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Multisystem inflammatory syndrome associated with SARS-CoV-2 (MIS-C) is a rare, excessive immune response to COVID-19 described in children. Compiling multiple case reports, this case series describes 27 cases of multisystem inflammatory syndrome in adults (MIS-A) aged 21 to 50 years, 3 of whom died due to the MIS-A. Diagnostic criteria for MIS-A included hospitalization without evidence of severe respiratory illness to distinguish MIS-A from severe COVID-19 infection, extrapulmonary organ pathology (shock, cardiac dysfunction, thromboembolic events), and laboratory evidence of acute inflammation (elevated CRP, ferritin, D-dimer, IL-6).
This study offers the most comprehensive compilation of MIS-A patients to date while highlighting unknown aspects of the syndrome, including the pathophysiology, relationship with COVID-19 infection, and median time to onset. The authors acknowledge that this case series represents a convenience sample, and that recognition of additional cases may lead to revision of the diagnostic criteria over time.
– Emmett A. Kistler, MD
This abstract is available on the publisher's site.
During the course of the coronavirus disease 2019 (COVID-19) pandemic, reports of a new multisystem inflammatory syndrome in children (MIS-C) have been increasing in Europe and the United States (1-3). Clinical features in children have varied but predominantly include shock, cardiac dysfunction, abdominal pain, and elevated inflammatory markers, including C-reactive protein (CRP), ferritin, D-dimer, and interleukin-6 (1). Since June 2020, several case reports have described a similar syndrome in adults; this review describes in detail nine patients reported to CDC, seven from published case reports, and summarizes the findings in 11 patients described in three case series in peer-reviewed journals (4-6). These 27 patients had cardiovascular, gastrointestinal, dermatologic, and neurologic symptoms without severe respiratory illness and concurrently received positive test results for SARS-CoV-2, the virus that causes COVID-19, by polymerase chain reaction (PCR) or antibody assays indicating recent infection. Reports of these patients highlight the recognition of an illness referred to here as multisystem inflammatory syndrome in adults (MIS-A), the heterogeneity of clinical signs and symptoms, and the role for antibody testing in identifying similar cases among adults. Clinicians and health departments should consider MIS-A in adults with compatible signs and symptoms. These patients might not have positive SARS-CoV-2 PCR or antigen test results, and antibody testing might be needed to confirm previous SARS-CoV-2 infection. Because of the temporal association between MIS-A and SARS-CoV-2 infections, interventions that prevent COVID-19 might prevent MIS-A. Further research is needed to understand the pathogenesis and long-term effects of this newly described condition.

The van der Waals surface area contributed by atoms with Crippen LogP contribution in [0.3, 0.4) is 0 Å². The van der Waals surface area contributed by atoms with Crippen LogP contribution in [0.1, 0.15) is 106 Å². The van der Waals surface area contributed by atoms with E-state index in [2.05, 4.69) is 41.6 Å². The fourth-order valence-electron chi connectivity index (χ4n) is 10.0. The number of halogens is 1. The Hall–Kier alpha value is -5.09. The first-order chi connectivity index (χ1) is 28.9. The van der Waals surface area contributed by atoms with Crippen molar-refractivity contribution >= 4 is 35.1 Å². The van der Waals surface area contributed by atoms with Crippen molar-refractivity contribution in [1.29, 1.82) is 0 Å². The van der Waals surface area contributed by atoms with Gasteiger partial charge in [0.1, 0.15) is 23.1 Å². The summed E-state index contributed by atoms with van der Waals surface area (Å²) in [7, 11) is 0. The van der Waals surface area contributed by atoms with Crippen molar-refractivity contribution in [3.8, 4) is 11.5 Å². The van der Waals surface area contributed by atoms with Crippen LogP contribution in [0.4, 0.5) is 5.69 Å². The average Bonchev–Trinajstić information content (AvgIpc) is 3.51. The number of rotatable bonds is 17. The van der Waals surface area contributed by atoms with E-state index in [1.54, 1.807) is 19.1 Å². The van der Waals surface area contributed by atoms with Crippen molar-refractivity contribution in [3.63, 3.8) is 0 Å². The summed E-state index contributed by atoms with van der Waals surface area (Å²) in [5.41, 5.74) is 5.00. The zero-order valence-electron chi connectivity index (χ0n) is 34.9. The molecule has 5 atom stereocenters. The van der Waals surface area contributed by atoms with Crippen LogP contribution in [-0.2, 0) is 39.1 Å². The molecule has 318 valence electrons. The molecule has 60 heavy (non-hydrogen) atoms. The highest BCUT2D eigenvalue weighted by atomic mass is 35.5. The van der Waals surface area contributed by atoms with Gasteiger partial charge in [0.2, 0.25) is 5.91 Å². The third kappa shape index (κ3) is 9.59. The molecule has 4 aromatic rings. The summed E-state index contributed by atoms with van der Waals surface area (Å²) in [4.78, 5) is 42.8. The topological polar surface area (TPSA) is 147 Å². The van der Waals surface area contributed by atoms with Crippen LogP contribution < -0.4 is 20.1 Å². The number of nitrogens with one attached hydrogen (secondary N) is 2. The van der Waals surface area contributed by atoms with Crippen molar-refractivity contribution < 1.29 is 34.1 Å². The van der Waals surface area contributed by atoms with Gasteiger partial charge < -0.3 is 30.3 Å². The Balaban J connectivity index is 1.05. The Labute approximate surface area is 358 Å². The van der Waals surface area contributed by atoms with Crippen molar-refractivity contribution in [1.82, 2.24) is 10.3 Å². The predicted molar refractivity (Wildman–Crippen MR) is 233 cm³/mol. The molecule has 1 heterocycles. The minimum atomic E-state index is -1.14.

Case Series of Multisystem Inflammatory Syndrome in Adults Associated With SARS-CoV-2 Infection — United Kingdom and United States, March–August 2020
MMWR Morb. Mortal. Wkly. Rep. 2020 Oct 09;69(40)1450-1456, SB Morris, NG Schwartz, P Patel, L Abbo, L Beauchamps, S Balan, EH Lee, R Paneth-Pollak, A Geevarughese, MK Lash, MS Dorsinville, V Ballen, DP Eiras, C Newton-Cheh, E Smith, S Robinson, P Stogsdill, S Lim, SE Fox, G Richardson, J Hand, NT Oliver, A Kofman, B Bryant, Z Ende, D Datta, E Belay, S Godfred-Cato